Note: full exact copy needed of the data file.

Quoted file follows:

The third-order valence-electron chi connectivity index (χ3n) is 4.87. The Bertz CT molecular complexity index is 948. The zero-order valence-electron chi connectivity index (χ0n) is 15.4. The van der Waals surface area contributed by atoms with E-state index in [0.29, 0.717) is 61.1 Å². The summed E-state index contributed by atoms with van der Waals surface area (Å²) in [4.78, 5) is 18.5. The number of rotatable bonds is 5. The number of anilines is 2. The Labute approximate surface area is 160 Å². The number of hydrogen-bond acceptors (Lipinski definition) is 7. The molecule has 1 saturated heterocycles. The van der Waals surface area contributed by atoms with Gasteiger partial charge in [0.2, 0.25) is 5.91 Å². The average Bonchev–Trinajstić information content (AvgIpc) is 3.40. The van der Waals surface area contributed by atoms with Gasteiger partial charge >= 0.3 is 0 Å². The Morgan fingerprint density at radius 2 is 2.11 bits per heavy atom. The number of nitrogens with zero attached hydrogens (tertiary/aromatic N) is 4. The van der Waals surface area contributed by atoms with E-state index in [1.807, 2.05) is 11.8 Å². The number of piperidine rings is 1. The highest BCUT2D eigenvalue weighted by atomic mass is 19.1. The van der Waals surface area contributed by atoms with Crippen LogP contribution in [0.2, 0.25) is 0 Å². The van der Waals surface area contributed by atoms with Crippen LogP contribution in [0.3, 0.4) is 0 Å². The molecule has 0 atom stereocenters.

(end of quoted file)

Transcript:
The third-order valence-electron chi connectivity index (χ3n) is 4.87. The Bertz CT molecular complexity index is 948. The zero-order valence-electron chi connectivity index (χ0n) is 15.4. The van der Waals surface area contributed by atoms with E-state index in [0.29, 0.717) is 61.1 Å². The summed E-state index contributed by atoms with van der Waals surface area (Å²) in [4.78, 5) is 18.5. The number of rotatable bonds is 5. The number of anilines is 2. The Labute approximate surface area is 160 Å². The number of hydrogen-bond acceptors (Lipinski definition) is 7. The molecule has 1 saturated heterocycles. The van der Waals surface area contributed by atoms with Gasteiger partial charge in [0.2, 0.25) is 5.91 Å². The average Bonchev–Trinajstić information content (AvgIpc) is 3.40. The van der Waals surface area contributed by atoms with Gasteiger partial charge >= 0.3 is 0 Å². The Morgan fingerprint density at radius 2 is 2.11 bits per heavy atom. The number of nitrogens with zero attached hydrogens (tertiary/aromatic N) is 4. The van der Waals surface area contributed by atoms with E-state index in [1.807, 2.05) is 11.8 Å². The number of piperidine rings is 1. The highest BCUT2D eigenvalue weighted by atomic mass is 19.1. The van der Waals surface area contributed by atoms with Crippen LogP contribution in [0.2, 0.25) is 0 Å². The van der Waals surface area contributed by atoms with Crippen LogP contribution in [0.3, 0.4) is 0 Å². The molecule has 0 atom stereocenters.